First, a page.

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Publication numberUS7977961 B2
Publication typeGrant
Application numberUS 12/358,522
Publication dateJul 12, 2011
Filing dateJan 23, 2009
Priority dateJun 9, 2008
Fee statusPaid
Also published asCN101604000A, CN101604000B, US20090302876
Publication number12358522, 358522, US 7977961 B2, US 7977961B2, US-B2-7977961, US7977961 B2, US7977961B2
InventorsDaisuke Koizumi, Naohito Kohashi, Yuji Akasaki
Original AssigneeFujitsu Semiconductor Limited
Export CitationBiBTeX, EndNote, RefMan
External Links: USPTO, USPTO Assignment, Espacenet
Component for testing device for electronic component and testing method of the electronic component
US 7977961 B2
Abstract
A component for a testing device for an electronic component includes a testing board; a projection electrode provided on a main surface of the testing board; a positioning part provided on the main surface of the testing board, the positioning part being configured to position the electronic component; and a pressing part configured to press the electronic component being positioned by the positioning part and make a lead part of the electronic component come in contact with the projection electrode so that the lead part is elastically deformed and made come in contact with the projection electrode.
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Claims(7)
1. A testing method of an electronic component, comprising:
mounting a lead frame on a testing board, the lead frame being where plural electronic components are coupled;
pressing the electronic component coupled to the lead frame and making lead parts, which are provided at two side surfaces of the electronic component, come in contact with projection electrodes formed on two contact boards facing each other and provided on the testing board in a longitudinal direction of the electronic component, so that the lead parts are elastically deformed and in contact with the projection electrodes; and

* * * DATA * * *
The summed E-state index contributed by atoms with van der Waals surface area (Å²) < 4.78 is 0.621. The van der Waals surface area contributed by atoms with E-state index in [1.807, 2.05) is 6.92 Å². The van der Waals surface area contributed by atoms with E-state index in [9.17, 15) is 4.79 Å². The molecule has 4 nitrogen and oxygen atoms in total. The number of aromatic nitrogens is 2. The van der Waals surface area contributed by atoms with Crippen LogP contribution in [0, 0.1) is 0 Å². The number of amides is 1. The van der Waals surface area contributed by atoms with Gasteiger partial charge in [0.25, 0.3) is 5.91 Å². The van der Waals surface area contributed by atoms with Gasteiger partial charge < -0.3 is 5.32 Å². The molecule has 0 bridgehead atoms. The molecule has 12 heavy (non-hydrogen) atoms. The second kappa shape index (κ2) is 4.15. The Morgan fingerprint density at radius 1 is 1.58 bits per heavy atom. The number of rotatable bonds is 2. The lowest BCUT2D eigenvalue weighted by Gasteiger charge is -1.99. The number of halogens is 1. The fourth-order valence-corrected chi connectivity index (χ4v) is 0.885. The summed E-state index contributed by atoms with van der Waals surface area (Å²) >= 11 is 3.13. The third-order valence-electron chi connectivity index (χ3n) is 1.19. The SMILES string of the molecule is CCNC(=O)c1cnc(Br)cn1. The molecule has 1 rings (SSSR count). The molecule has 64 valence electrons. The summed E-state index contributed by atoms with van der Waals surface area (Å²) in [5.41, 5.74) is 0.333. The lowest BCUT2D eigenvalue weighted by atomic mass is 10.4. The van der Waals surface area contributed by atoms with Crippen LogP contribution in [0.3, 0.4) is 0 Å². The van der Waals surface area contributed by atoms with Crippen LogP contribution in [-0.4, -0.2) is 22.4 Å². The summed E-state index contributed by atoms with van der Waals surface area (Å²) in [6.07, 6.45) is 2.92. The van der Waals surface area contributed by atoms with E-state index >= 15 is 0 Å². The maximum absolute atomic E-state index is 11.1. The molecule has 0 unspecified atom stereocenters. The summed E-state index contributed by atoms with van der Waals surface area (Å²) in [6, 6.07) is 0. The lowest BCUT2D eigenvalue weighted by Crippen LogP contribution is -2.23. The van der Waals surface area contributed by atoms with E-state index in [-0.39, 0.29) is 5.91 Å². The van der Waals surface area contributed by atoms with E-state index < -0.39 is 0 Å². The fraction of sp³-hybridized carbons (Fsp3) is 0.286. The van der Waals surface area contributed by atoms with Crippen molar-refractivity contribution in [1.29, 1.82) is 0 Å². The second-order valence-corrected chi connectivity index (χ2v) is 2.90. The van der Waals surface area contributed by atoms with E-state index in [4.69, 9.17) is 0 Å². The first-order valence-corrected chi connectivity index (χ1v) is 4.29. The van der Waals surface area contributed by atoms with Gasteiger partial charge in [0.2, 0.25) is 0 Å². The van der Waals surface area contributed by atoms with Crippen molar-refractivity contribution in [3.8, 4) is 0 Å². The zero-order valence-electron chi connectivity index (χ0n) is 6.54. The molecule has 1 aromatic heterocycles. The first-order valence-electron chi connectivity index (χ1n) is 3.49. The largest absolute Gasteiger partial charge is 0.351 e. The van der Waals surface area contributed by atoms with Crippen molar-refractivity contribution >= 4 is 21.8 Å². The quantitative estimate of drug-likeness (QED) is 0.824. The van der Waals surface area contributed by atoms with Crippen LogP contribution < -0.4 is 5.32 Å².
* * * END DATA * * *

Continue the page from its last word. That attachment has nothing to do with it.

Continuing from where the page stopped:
performing an electric test of the electronic component via the projection electrodes.
2. The testing method of the electronic component as claimed in claim 1,
wherein the lead parts come in contact with the projection electrodes in a pressing state where the lead parts are inclined against the projection electrodes.
3. The testing method of the electronic component as claimed in claim 2,
wherein a plurality of the electronic components is coupled to the lead frame by a support bar.
4. The testing method of the electronic component as claimed in claim 1, further comprising:
cutting an end part of the lead parts from the lead frame before the lead frame is mounted on the testing board.
5. The testing method of the electronic component as claimed in claim 1,
wherein a main body of the electronic component is made to come in contact with a spacer provided under the main body of the electronic component when the electronic component is pressed so that deformation of the lead parts are limited to a range of elastic deformation.
6. The testing method of the electronic component as claimed in claim 1,
wherein the mounting operation is performed in a state in which the main body of the electronic component is being positioned.
7. The testing method of the electronic component as claimed in claim 1,
wherein the step of mounting operation is performed in a state in which the lead parts of the electronic component is being positioned.
Description
CROSS-REFERENCE TO RELATED APPLICATIONS

This patent application is based upon and claims the benefit of priority of Japanese Patent Application No. 2008-150895 filed on Jun. 9, 2008, the entire contents of which are hereby incorporated herein by reference.

FIELD